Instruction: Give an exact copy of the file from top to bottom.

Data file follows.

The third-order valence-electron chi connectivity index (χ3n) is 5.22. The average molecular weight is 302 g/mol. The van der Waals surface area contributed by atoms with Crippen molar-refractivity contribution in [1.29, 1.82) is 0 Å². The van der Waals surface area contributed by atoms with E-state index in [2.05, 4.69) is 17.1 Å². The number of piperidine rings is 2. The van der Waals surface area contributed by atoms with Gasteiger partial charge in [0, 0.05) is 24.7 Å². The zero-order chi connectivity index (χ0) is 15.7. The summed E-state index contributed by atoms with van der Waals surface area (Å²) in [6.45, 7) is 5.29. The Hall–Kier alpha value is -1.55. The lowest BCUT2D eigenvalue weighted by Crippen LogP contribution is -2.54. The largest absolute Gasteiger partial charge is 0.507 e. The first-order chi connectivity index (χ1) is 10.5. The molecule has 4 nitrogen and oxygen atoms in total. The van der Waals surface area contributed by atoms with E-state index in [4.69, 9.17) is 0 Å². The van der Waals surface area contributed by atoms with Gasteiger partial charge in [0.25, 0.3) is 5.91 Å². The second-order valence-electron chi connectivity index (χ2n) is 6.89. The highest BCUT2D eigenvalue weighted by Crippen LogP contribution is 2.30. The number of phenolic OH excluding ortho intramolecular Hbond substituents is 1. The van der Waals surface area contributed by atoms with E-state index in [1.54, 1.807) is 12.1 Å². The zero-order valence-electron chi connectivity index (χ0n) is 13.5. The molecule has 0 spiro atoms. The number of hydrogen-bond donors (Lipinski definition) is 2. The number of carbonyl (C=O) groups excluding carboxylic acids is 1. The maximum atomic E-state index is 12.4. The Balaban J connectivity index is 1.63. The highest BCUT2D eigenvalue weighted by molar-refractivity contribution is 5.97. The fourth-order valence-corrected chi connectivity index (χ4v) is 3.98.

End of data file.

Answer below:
The third-order valence-electron chi connectivity index (χ3n) is 5.22. The average molecular weight is 302 g/mol. The van der Waals surface area contributed by atoms with Crippen molar-refractivity contribution in [1.29, 1.82) is 0 Å². The van der Waals surface area contributed by atoms with E-state index in [2.05, 4.69) is 17.1 Å². The number of piperidine rings is 2. The van der Waals surface area contributed by atoms with Gasteiger partial charge in [0, 0.05) is 24.7 Å². The zero-order chi connectivity index (χ0) is 15.7. The summed E-state index contributed by atoms with van der Waals surface area (Å²) in [6.45, 7) is 5.29. The Hall–Kier alpha value is -1.55. The lowest BCUT2D eigenvalue weighted by Crippen LogP contribution is -2.54. The largest absolute Gasteiger partial charge is 0.507 e. The first-order chi connectivity index (χ1) is 10.5. The molecule has 4 nitrogen and oxygen atoms in total. The van der Waals surface area contributed by atoms with E-state index in [4.69, 9.17) is 0 Å². The van der Waals surface area contributed by atoms with Gasteiger partial charge in [0.25, 0.3) is 5.91 Å². The second-order valence-electron chi connectivity index (χ2n) is 6.89. The highest BCUT2D eigenvalue weighted by Crippen LogP contribution is 2.30. The number of phenolic OH excluding ortho intramolecular Hbond substituents is 1. The van der Waals surface area contributed by atoms with E-state index in [1.54, 1.807) is 12.1 Å². The zero-order valence-electron chi connectivity index (χ0n) is 13.5. The molecule has 0 spiro atoms. The number of hydrogen-bond donors (Lipinski definition) is 2. The number of carbonyl (C=O) groups excluding carboxylic acids is 1. The maximum atomic E-state index is 12.4. The Balaban J connectivity index is 1.63. The highest BCUT2D eigenvalue weighted by molar-refractivity contribution is 5.97. The fourth-order valence-corrected chi connectivity index (χ4v) is 3.98.